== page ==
That’s it for this “below deck” section. Let’s get back to the main story right below!

Top Scoring Athletes

In this section I’d like to answer three questions:

  • How many Olympic Games did each athlete attend?
  • Who appeared most often and in what discipline?
  • Who won the most medals during Summer and Winter Games?

How many Olympic Games did the athletes attend?

We need an overview on the scales we’re talking about here: is three Summer Games a lot? Is 5 Games common?

To determine the distribution of the number of Games, single athletes have attended over the course of their career, I plotted them on a bar plot. As it turns out, the curve is exponential6, and there are athletes who attended more than seven Games both for female (F) and male (M) athletes:

The distribution of athletes over the number of Olympic Games they attended. For both male (M) and female (F) athletes the distribution is approximately a falling exponential curve. For better visibility the y-Axis is on a logatithmic scale.

So how many do only appear on one Season?

#> # A tibble: 1 × 1
#>   one_timer_frac
#>            <dbl>
#> 1          0.726

This means, that more than 70% of all athletes only appear once on an Olympic Game.

Who appeared most often and in what discipline?

Top scoring female athletes:

#> # A tibble: 10 × 3
#>    Name                                               Olympic_Games Sport       
#>    <chr>                                                      <int> <chr>       
#>  1 "Nino Salukvadze (-Machavariani)"                              8 Shooting    
#>  2 "Lesley Allison Thompson-Willie"                               8 Rowing      
#>  3 "Josefa Idem-Guerrini"                                         8 Canoeing    
#>  4 "Jasna ekari (Brajkovi-)"                                      7 Shooting    
#>  5 "Theodora Elisabeth Gerarda \"Anky\" van Grunsven"             7 Equestriani…
#>  6 "Tinne Eva Caroline Wilhelmsson-Silfvn"                        7 Equestriani…
#>  7 "Oksana Aleksandrovna Chusovitina"                             7 Gymnastics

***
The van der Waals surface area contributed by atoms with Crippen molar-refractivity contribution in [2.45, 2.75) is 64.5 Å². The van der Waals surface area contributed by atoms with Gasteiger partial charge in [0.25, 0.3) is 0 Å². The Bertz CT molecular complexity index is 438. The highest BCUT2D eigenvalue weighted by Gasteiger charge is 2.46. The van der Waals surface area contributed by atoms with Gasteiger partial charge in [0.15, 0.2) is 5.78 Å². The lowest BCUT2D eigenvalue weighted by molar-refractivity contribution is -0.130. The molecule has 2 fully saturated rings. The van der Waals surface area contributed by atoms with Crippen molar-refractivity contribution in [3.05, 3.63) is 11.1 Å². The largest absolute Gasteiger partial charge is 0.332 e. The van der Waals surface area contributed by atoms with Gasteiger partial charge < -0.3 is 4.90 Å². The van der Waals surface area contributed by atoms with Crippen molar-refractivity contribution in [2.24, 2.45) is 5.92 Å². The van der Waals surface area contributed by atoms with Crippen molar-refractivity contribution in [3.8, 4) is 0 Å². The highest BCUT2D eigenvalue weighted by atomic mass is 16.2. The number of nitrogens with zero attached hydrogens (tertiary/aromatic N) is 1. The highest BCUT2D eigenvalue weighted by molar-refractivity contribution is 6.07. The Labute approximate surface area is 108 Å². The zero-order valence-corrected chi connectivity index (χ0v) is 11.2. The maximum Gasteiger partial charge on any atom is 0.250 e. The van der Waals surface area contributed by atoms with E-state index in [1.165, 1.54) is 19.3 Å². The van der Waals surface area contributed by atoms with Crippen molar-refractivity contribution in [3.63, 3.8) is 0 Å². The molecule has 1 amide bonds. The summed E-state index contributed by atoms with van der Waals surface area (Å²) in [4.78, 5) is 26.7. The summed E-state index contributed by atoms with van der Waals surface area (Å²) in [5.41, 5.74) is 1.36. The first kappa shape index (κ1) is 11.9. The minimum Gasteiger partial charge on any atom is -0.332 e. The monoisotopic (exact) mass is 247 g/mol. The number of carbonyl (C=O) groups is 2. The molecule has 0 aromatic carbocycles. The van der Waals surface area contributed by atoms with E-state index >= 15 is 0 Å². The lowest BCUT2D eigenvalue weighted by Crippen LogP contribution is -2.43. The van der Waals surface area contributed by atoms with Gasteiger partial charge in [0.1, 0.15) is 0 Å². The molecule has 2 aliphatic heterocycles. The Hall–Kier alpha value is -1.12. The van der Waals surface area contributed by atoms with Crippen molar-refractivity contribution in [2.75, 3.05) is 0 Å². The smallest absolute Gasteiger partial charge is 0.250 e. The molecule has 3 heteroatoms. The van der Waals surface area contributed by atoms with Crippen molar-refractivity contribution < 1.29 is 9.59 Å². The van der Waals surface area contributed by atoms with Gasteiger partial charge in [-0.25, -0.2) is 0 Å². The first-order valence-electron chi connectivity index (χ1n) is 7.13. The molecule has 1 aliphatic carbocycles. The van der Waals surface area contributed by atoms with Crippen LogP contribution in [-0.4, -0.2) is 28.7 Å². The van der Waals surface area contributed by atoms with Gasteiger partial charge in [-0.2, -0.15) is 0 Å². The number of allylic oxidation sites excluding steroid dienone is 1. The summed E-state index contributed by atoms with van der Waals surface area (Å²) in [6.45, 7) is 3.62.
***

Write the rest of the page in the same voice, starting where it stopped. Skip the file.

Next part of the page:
#>  8 "Yekaterina Anatolyevna Khodotovich-Karsten"                   7 Rowing      
#>  9 "Jeannie Longo-Ciprelli"                                       7 Cycling     
#> 10 "Merlene Joyce Ottey-Page"                                     7 Athletics

Top scoring male athletes:

#> # A tibble: 10 × 3
#>    Name                        Olympic_Games Sport        
#>    <chr>                               <int> <chr>        
#>  1 Ian Millar                             10 Equestrianism
#>  2 Afanasijs Kuzmins                       9 Shooting     
#>  3 Hubert Raudaschl                        9 Sailing      
#>  4 Francisco Boza Dibos                    8 Shooting     
#>  5 Rajmond Debevec                         8 Shooting     
#>  6 Piero D'Inzeo                           8 Equestrianism
#>  7 Raimondo D'Inzeo                        8 Equestrianism
#>  8 Paul Bert Elvstrm                       8 Sailing      
#>  9 Durward Randolph Knowles                8 Sailing      
#> 10 Joo Filipe Gaspar Rodrigues             7 Sailing

To conclude this: The record is held by the Canadian Ian Millar, who appeared on 10 Olympic Summer Games over a time of 40 years!

Who won the most medals in any discipline?

From 1896 until 2016 a total of 39783 medals have been awarded. Of these 34088 were awarded at Summer Games, 5695 medals at Winter Games.

The different metals were distributed as such:

#> # A tibble: 6 × 3
#> # Groups:   Season [2]
#>   Season Medal      n
#>   <fct>  <fct>  <int>
#> 1 Summer Gold   11459
#> 2 Summer Silver 11220
#> 3 Summer Bronze 11409
#> 4 Winter Gold    1913